Use common sense to avoid ‘blackberry thumb’
Remember the old saying "better life through technology?" As we've come to learn, this is a dual-edged sword.
Pesticides were used to allow the food supply to grow faster and more efficiently, but of course, these chemicals are bad for humans.
More recently, and perhaps more benign, depending on whom you ask, cell phones allow us to talk to anyone at anytime, but also lead to dangerous drivers and annoying cell-yellers.
Along those lines, we've become proponents of Treo and Blackberry-type devices that allow you access to e-mail, the Internet, and other personal productivity tools.
But guess what, there is a downside to those, too. Commonly known as "blackberry thumb," this form of repetitive stress injury (RSI) is becoming more and more prevalent.
As you may recall, RSI generated a lot of press years ago when PC's first came into vogue.
Repetitive strain injuries include well-known conditions such as tendinitis, bursitis, carpal tunnel syndrome and less-familiar ones such as myofascial pain and thoracic outlet syndromes.
Earlier this year, the American Society of Hand Therapists (yes, there is such a society, their Web site is www.asht.org) issued an alert warning handheld electronics users that heavy usage could lead to RSI.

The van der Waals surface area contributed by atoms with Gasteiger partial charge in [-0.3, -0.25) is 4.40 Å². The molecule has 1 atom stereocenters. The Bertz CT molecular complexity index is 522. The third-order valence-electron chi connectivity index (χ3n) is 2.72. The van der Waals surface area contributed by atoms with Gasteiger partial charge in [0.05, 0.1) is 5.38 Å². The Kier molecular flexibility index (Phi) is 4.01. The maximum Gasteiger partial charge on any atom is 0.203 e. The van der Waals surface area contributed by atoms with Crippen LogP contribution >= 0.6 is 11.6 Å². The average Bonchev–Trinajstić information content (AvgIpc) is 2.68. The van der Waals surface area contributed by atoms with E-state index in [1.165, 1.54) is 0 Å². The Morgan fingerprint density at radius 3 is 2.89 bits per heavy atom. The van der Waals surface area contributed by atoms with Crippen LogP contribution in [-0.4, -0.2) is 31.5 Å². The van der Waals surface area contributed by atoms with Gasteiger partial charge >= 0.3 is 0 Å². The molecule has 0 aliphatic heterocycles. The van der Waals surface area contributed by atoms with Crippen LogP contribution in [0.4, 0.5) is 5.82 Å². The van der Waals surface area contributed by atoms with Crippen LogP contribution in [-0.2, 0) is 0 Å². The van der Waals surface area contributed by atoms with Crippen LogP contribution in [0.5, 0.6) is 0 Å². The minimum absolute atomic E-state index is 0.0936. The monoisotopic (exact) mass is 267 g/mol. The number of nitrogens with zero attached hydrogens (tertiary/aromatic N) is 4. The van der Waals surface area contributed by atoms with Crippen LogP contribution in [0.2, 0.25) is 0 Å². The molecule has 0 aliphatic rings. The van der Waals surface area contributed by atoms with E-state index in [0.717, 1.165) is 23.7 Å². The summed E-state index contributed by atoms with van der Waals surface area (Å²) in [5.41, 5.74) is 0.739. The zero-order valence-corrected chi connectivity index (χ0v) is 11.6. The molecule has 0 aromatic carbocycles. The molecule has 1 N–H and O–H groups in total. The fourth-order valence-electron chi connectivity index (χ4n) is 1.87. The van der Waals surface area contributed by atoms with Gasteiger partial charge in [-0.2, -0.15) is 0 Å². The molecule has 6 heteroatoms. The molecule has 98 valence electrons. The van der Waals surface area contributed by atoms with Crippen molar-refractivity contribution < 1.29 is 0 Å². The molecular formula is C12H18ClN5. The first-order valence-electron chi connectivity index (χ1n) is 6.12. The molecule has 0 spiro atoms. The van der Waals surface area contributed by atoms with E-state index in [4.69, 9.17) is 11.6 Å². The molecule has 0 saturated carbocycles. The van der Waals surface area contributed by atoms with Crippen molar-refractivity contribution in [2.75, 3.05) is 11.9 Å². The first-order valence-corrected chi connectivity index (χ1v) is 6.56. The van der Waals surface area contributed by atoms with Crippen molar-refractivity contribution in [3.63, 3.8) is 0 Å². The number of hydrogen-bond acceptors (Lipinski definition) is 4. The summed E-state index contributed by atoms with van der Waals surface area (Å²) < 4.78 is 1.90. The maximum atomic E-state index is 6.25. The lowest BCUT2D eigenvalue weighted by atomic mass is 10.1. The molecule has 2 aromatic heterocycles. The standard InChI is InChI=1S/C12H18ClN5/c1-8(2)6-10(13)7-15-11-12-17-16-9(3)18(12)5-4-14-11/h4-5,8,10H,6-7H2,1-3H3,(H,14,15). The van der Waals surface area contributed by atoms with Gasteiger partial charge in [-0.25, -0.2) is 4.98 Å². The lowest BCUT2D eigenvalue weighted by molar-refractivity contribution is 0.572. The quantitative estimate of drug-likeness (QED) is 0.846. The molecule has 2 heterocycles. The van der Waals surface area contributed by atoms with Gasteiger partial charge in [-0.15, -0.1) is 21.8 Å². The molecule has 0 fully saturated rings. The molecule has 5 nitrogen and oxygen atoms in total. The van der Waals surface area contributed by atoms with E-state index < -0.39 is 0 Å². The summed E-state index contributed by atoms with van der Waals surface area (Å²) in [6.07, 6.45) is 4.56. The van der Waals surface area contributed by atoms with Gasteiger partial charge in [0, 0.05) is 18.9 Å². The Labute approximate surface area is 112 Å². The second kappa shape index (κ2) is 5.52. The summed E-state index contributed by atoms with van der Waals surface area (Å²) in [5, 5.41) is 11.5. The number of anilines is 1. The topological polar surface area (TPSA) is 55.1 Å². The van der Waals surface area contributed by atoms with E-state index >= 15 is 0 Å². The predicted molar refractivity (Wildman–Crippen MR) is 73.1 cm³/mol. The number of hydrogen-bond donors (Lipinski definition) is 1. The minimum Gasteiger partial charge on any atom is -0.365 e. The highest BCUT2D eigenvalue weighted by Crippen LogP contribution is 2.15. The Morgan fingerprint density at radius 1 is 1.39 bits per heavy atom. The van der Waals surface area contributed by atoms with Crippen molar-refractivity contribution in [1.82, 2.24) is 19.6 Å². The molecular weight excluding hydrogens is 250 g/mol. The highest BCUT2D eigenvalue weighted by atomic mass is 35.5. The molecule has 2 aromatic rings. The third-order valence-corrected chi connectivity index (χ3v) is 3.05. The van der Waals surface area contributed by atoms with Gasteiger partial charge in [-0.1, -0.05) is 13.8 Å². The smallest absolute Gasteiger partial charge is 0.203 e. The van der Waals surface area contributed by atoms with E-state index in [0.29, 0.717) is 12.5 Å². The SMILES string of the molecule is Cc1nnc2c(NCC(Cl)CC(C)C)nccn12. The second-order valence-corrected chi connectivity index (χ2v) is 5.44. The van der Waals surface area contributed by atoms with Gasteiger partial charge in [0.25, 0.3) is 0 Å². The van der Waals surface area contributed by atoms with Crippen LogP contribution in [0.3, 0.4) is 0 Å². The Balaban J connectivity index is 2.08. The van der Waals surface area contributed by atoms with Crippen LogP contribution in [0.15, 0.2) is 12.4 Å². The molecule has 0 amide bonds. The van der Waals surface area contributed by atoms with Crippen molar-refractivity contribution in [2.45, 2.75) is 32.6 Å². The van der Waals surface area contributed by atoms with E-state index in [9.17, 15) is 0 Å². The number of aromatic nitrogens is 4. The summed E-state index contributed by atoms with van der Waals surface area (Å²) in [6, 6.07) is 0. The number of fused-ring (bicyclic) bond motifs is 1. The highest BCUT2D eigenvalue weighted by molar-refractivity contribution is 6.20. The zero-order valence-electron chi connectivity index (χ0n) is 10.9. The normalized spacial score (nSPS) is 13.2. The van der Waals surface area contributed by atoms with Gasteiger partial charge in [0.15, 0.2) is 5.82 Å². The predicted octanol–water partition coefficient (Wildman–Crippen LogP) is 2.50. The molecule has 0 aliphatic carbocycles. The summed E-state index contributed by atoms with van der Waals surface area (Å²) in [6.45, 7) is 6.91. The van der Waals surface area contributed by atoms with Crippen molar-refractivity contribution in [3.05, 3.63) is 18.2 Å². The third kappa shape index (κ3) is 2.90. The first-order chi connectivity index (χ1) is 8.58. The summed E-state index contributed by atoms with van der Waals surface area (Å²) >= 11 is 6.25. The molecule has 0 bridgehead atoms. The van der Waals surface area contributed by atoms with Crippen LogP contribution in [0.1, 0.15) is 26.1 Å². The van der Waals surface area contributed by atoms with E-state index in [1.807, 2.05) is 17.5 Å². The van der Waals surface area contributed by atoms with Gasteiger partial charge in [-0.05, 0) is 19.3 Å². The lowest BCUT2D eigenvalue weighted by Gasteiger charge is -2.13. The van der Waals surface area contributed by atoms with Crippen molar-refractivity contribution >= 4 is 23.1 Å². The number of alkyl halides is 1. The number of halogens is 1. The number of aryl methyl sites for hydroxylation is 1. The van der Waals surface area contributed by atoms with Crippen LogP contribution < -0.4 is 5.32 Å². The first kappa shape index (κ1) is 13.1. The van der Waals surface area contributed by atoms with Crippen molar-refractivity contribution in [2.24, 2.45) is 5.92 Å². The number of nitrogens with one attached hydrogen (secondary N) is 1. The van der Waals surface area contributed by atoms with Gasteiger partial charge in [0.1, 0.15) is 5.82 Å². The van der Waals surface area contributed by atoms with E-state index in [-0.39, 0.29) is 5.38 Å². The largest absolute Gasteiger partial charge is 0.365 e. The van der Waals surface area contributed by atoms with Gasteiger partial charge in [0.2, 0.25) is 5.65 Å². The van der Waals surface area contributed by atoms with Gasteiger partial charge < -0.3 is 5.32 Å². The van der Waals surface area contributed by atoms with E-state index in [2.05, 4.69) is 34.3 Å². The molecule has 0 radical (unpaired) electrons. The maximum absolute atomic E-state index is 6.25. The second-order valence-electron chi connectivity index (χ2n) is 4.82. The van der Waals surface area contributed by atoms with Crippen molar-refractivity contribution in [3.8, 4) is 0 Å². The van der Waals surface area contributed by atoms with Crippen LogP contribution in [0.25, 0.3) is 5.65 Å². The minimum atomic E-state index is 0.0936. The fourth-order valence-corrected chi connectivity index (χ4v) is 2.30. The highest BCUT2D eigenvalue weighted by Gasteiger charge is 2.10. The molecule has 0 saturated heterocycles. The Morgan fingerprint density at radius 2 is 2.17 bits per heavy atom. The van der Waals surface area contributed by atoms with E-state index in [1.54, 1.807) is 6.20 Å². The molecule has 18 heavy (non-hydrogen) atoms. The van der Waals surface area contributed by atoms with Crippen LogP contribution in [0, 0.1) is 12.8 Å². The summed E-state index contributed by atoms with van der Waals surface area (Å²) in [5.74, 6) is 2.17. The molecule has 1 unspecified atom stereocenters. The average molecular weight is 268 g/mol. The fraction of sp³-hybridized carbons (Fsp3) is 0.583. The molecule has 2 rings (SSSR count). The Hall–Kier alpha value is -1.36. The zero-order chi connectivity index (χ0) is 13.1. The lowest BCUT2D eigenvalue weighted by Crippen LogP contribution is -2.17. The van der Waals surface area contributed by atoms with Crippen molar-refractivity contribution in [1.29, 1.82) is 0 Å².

The society also issued guidelines to help avoid RSI, including:
» Keep your wrists straight when using the device;
» Rest your arms on pillows placed in your lap;
» Sit in a chair that allows you comfortably keep your feet on the floor;
» Switch hands frequently;
» Change your line of sight to focus on distant objects to help reduce eye fatigue.
Clearly some of these are more practical than others.
Another good option for email devices is an external keyboard. Virtually every vendor and many third parties sell excellent keyboards specifically for this purpose, so check your device manufacturer's Web site for more options.
Of course, this does make use of the device less convenient, but the trade-off is clear.
I am certainly not a doctor, so if you feel that you are afflicted with a repetitive strain injury, you should consult a medical professional for a diagnosis and recommendation of treatment.
Some sufferers have claimed that alternative treatments, such as yoga and acupuncture have proven successful. Traditional treatments generally consist of some combination of immobilizing splints, anti-inflammatory drugs, such as aspirin or ibuprofen, or even injections of cortisone to reduce swelling. For a small percentage of extreme cases, surgical options are available.
Possibly the cheapest, most readily accessible and often effective solution for many of us is common sense, and this is echoed by the American Society of Hand Therapists.
Take a break! Overuse of anything cannot be good for you.
is president of ISDI Technologies Inc., a Honolulu-based IT consultancy. Call him at 944-8742 or e-mail firstname.lastname@example.org